It transpired that not only had Daghir resisted the deal and been pushed into it by his US supplier Dan Supnick, acting in concert with the CIA, but that the capacitors were below standard for detonating weapons, nothing more than might be used by a professional photographer to power his flash-lights.
Before the truth was made public, Margaret Thatcher had shown her approval of the way her team had gone about its business in a letter to Brian Unwin, chairman of British Customs:
"May I ask you to pass on my warm congratulations to all those engaged in the operation to prevent the illegal export to Iraq of components for a nuclear weapon. It must have required the highest professional standards, as well as great patience and skill, and the whole nation has reason to be grateful to those concerned."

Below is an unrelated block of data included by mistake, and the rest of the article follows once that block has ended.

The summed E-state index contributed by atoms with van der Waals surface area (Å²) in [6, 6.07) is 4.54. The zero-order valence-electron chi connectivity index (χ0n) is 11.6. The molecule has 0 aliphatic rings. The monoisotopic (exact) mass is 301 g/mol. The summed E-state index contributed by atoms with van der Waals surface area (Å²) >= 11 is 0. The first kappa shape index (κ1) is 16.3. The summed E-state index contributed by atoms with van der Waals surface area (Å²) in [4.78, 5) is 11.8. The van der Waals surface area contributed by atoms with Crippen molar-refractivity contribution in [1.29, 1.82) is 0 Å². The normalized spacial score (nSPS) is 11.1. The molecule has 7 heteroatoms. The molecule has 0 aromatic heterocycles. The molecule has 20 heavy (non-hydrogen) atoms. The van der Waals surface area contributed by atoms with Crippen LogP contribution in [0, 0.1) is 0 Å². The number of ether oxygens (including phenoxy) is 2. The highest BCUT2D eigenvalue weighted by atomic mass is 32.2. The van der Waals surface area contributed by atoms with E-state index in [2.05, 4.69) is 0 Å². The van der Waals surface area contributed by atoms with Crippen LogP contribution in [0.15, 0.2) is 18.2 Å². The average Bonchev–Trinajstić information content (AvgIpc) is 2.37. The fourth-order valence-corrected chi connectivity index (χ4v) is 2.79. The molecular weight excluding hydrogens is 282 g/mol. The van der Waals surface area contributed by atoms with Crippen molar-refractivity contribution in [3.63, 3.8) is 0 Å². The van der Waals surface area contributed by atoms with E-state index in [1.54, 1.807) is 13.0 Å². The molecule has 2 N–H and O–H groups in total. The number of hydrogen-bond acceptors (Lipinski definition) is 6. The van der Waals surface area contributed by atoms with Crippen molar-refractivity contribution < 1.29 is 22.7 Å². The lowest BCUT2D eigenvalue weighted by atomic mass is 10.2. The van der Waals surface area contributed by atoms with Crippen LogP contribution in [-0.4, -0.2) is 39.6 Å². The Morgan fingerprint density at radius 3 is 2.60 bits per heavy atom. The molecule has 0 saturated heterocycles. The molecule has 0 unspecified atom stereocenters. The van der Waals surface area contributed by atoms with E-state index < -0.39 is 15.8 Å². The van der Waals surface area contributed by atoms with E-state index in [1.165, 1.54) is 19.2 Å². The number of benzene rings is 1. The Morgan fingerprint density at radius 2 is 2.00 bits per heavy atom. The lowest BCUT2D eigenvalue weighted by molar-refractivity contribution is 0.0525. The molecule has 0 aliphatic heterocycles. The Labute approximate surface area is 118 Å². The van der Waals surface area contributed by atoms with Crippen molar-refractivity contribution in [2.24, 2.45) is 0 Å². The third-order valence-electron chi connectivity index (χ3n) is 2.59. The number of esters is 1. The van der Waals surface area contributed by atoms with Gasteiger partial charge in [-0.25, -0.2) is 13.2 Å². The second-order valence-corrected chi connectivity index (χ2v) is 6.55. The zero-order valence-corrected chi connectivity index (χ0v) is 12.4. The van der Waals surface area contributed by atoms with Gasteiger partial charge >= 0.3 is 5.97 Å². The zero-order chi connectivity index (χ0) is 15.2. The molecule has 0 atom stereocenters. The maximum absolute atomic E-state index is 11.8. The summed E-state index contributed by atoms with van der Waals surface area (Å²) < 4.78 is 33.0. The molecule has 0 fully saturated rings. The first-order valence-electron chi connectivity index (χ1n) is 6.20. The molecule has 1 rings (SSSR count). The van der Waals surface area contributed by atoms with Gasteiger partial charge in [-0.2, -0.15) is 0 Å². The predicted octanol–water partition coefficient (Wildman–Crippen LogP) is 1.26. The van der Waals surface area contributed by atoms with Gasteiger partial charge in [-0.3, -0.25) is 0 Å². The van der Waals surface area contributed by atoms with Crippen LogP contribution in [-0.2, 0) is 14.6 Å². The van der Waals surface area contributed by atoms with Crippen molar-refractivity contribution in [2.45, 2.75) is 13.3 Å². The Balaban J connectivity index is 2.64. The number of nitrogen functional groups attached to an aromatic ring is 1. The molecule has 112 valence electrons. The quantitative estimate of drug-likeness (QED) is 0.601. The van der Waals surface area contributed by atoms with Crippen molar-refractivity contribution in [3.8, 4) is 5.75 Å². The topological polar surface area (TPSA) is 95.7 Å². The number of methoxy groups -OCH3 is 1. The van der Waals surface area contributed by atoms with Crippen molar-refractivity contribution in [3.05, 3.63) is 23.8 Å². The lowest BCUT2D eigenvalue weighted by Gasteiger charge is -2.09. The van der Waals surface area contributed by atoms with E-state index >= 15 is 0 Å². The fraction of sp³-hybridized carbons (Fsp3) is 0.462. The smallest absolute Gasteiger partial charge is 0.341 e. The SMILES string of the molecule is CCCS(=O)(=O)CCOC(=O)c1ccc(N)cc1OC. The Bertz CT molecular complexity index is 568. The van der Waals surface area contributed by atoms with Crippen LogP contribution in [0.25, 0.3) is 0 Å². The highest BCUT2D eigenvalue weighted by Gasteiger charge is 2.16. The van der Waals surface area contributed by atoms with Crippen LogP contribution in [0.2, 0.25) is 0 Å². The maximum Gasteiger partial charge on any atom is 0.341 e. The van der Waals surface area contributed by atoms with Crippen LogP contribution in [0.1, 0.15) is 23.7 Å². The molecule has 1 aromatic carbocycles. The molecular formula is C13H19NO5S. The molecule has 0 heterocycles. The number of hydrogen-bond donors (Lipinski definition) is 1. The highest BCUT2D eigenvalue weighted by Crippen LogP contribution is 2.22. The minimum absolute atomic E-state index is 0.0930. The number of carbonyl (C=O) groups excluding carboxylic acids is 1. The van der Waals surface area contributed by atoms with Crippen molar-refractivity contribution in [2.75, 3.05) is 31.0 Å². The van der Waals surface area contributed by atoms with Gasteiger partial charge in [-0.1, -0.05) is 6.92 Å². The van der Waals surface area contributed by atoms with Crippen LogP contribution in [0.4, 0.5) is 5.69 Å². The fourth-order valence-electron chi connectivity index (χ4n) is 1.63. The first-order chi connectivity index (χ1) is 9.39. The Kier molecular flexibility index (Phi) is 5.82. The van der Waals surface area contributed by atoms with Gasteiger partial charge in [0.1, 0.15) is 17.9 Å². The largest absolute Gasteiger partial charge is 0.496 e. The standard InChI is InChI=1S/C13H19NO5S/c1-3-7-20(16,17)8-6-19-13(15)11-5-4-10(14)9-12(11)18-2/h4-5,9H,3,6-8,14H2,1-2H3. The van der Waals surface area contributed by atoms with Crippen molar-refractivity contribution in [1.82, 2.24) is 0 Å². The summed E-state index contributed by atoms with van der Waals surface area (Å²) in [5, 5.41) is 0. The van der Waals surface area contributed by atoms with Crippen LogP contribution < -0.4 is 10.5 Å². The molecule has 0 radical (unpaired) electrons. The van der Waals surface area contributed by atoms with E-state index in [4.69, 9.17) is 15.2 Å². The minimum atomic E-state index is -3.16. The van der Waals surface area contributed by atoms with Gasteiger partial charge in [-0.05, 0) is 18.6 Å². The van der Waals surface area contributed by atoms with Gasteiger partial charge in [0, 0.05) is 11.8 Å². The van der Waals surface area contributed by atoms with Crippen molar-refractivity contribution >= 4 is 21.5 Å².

Alan Moses QC, who was also the prosecuting counsel in the Matrix Churchill trial, did not find his life destroyed after losing the appeal. His dexterity in getting the convictions quashed on a technicality rather than the hearing of new evidence, not only suppressed potentially embarrassing evidence but saved the nation a good deal of money in compensation. He was made a High Court Judge (Queen’s Bench Division) in 1996 and appointed as a Lord Justice of Appeal in 2005.